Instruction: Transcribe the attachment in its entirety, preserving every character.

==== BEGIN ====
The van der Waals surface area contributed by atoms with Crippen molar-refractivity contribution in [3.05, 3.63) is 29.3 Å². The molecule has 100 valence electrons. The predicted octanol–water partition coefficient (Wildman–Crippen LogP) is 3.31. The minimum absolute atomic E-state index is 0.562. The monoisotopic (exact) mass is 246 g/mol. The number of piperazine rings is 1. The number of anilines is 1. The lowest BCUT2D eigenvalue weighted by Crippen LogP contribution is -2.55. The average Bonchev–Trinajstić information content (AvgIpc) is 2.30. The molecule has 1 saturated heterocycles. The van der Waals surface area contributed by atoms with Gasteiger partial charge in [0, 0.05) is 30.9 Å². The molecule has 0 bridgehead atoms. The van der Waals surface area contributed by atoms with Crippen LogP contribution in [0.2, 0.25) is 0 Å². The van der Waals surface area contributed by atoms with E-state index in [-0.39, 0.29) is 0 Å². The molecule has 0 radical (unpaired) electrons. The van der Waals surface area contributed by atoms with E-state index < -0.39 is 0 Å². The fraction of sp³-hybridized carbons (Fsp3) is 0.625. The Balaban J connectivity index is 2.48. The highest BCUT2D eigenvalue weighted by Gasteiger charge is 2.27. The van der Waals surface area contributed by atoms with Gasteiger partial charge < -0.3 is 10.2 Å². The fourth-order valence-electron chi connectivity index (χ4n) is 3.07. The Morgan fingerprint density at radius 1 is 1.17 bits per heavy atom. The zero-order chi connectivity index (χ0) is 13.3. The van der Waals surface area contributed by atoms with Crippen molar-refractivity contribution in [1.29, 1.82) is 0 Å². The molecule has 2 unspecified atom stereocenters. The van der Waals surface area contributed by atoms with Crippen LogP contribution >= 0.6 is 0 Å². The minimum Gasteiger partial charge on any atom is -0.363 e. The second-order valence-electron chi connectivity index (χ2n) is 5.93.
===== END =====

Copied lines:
The van der Waals surface area contributed by atoms with Crippen molar-refractivity contribution in [3.05, 3.63) is 29.3 Å². The molecule has 100 valence electrons. The predicted octanol–water partition coefficient (Wildman–Crippen LogP) is 3.31. The minimum absolute atomic E-state index is 0.562. The monoisotopic (exact) mass is 246 g/mol. The number of piperazine rings is 1. The number of anilines is 1. The lowest BCUT2D eigenvalue weighted by Crippen LogP contribution is -2.55. The average Bonchev–Trinajstić information content (AvgIpc) is 2.30. The molecule has 1 saturated heterocycles. The van der Waals surface area contributed by atoms with Gasteiger partial charge in [0, 0.05) is 30.9 Å². The molecule has 0 bridgehead atoms. The van der Waals surface area contributed by atoms with Crippen LogP contribution in [0.2, 0.25) is 0 Å². The van der Waals surface area contributed by atoms with E-state index in [-0.39, 0.29) is 0 Å². The molecule has 0 radical (unpaired) electrons. The van der Waals surface area contributed by atoms with E-state index < -0.39 is 0 Å². The fraction of sp³-hybridized carbons (Fsp3) is 0.625. The Balaban J connectivity index is 2.48. The highest BCUT2D eigenvalue weighted by Gasteiger charge is 2.27. The van der Waals surface area contributed by atoms with Gasteiger partial charge < -0.3 is 10.2 Å². The fourth-order valence-electron chi connectivity index (χ4n) is 3.07. The Morgan fingerprint density at radius 1 is 1.17 bits per heavy atom. The zero-order chi connectivity index (χ0) is 13.3. The van der Waals surface area contributed by atoms with Crippen molar-refractivity contribution in [1.29, 1.82) is 0 Å². The molecule has 2 unspecified atom stereocenters. The van der Waals surface area contributed by atoms with Crippen LogP contribution >= 0.6 is 0 Å². The minimum Gasteiger partial charge on any atom is -0.363 e. The second-order valence-electron chi connectivity index (χ2n) is 5.93.